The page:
GOAL is an international humanitarian agency dedicated to the alleviation of suffering amongst the poorest of
the poor. GOAL works towards ensuring that the poorest and most
vulnerable in our world and those affected by humanitarian crises have
access to the fundamental needs and rights of life such as food, water,
shelter, medical attention and primary education.
Founded in Dublin,
Ireland, in 1977, has spent more than €790 million (over $1 billion on current exchange rates) on the delivery of
aid to the poor in more than 50 countries.
If you would like to support GOAL USA, or take part in a fundraising event, please contact GOAL USA by clicking here.
South Sudan Crisis
GOAL teams in South Sudan are responding to the needs of displaced families and monitoring the overall humanitarian situation after recent outbreaks of violence in many parts of the country.
| A member of GOAL's response team in South Sudan
accessing the needs of a displaced family.
A large-scale vaccination programme for displaced children and pregnant women has been launched at our health clinics in Twic. We are vaccinating children against tuberculosis, polio, measles and diphtheria and pregnant women against tetanus.
More than 1,000 people are believed to have died and an estimated 174,000 people displaced from their homes since violence erupted on December 15.
What began as fighting between rival army factions has in some regions manifested in ethnic clashes between different ethnic groups.
A small number of our 34 health clinics in South Sudan have been looted in indiscriminate attacks, and some areas are too unsafe for our personnel to work. However, thanks to the dedication of GOAL staff, the vast majority of GOAL’s clinics have remained operational throughout the current emergency.
| GOAL staff vaccinating displaced children on January 8 in
Twic County, South Sudan
• GOAL has been working in (pre-partition) Sudan since 1985, when we began delivering primary health care.
• We are currently delivering Integrated Primary Health Care, WASH (water, sanitation and hygiene), Education, and Livelihoods programmes in South Sudan, which gained independence in July 2011.
• We manage 34 health clinics in various parts of the country
• We employ over 700 staff and have an estimated 473,578 beneficiaries in South Sudan.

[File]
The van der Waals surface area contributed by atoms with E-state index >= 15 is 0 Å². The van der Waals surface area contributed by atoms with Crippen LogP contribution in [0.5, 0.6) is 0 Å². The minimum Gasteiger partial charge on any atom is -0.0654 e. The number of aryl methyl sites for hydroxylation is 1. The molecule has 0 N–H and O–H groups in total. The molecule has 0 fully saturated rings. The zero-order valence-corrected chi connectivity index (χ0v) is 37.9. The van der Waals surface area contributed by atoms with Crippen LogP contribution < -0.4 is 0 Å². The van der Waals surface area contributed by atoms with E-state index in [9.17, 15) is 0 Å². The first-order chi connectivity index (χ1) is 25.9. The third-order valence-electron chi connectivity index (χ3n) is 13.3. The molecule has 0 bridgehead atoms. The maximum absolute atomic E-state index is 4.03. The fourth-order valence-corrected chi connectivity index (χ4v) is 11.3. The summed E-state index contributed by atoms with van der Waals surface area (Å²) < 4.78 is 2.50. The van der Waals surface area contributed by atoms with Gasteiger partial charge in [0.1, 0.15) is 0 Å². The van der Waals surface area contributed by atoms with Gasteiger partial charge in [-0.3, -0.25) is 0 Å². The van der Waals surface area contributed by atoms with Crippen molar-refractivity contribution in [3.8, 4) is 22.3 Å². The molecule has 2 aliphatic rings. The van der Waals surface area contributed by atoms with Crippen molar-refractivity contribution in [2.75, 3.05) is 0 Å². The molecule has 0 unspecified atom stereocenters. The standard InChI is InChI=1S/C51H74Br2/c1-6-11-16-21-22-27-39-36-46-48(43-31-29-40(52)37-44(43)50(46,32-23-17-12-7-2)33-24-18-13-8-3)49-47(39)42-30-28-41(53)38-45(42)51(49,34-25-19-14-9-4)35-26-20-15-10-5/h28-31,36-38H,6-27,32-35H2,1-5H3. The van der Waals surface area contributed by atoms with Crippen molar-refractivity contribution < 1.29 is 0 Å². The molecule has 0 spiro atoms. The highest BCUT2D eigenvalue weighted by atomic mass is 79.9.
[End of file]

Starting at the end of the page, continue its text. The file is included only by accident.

GOAL’s Impact in the Philippines
Typhoon Haiyan - one of the most powerful storms on record to have made landfall - struck the eastern coastal provinces of Leyte and Samar on Friday, November 8th. This disaster has profoundly affected more than 13 million people and over 3.4 million people are displaced.
GOAL has reached more than 42,000 people and has provided vital aid supplies on the islands of Leyte and Panay. The aid includes food, non-food and shelter items. GOAL is planning to provide almost 70,000 people on Panay and Leyte islands with food, emergency shelter kits, cash-for-work and cash transfer programs over the coming weeks.
James Kelly of GOAL shared his recent experience in the Philippines:
As much as you try to inure yourself against emotional involvement, when you travel to a humanitarian disaster there is always at least one story of personal tragedy that manages to find a chink in the armor of “professionalism” that you had carefully wrapped around yourself before setting out.
And so it was when I met eighteen-year-old Lori-Jane and her family, in the immediate aftermath of Typhoon Haiyan and the havoc it wreaked across the Philippines. Their story touched me in a way for which I was unprepared.
Lori-Jane and her two sisters - Jessica (16) and Amber (9) – and their father live in Jaro, a rural village on the island of Leyte. The mother of the family is working far from Jaro, as the father is unwell and unable to provide for his family. She was at work when Haiyan struck.
Theirs was once, by Philippine standards, a very good house; made from concrete and nicely decorated, with multiple rooms. By the time I visited it had been all been reduced to rubble. The little family had sheltered from the storm behind one of the concrete walls, which miraculously had remained standing. The father and daughters escaped physically unscathed, although undoubtedly they will be emotionally scarred for a long time.
The girls had been celebrating their father’s birthday when the typhoon struck. “When the winds and rain came,” said Lori-Jane, “Me and my sisters had just started singing happy birthday to my father. Within minutes, the walls and roof began to fall down around us, and we just huddled up against a wall, and prayed that we’d be safe.” The tears begin to flow as she points to what remains of their once lovely home, and the precious items that were destroyed.
The wall that gave protection is all that remains of the house’s infrastructure. The family now sleeps under a few blankets, spread over two wooden pallets. Their only shelter from the elements is from a “roof” consisting of a few sheets of corrugated tin attached to two bamboo poles.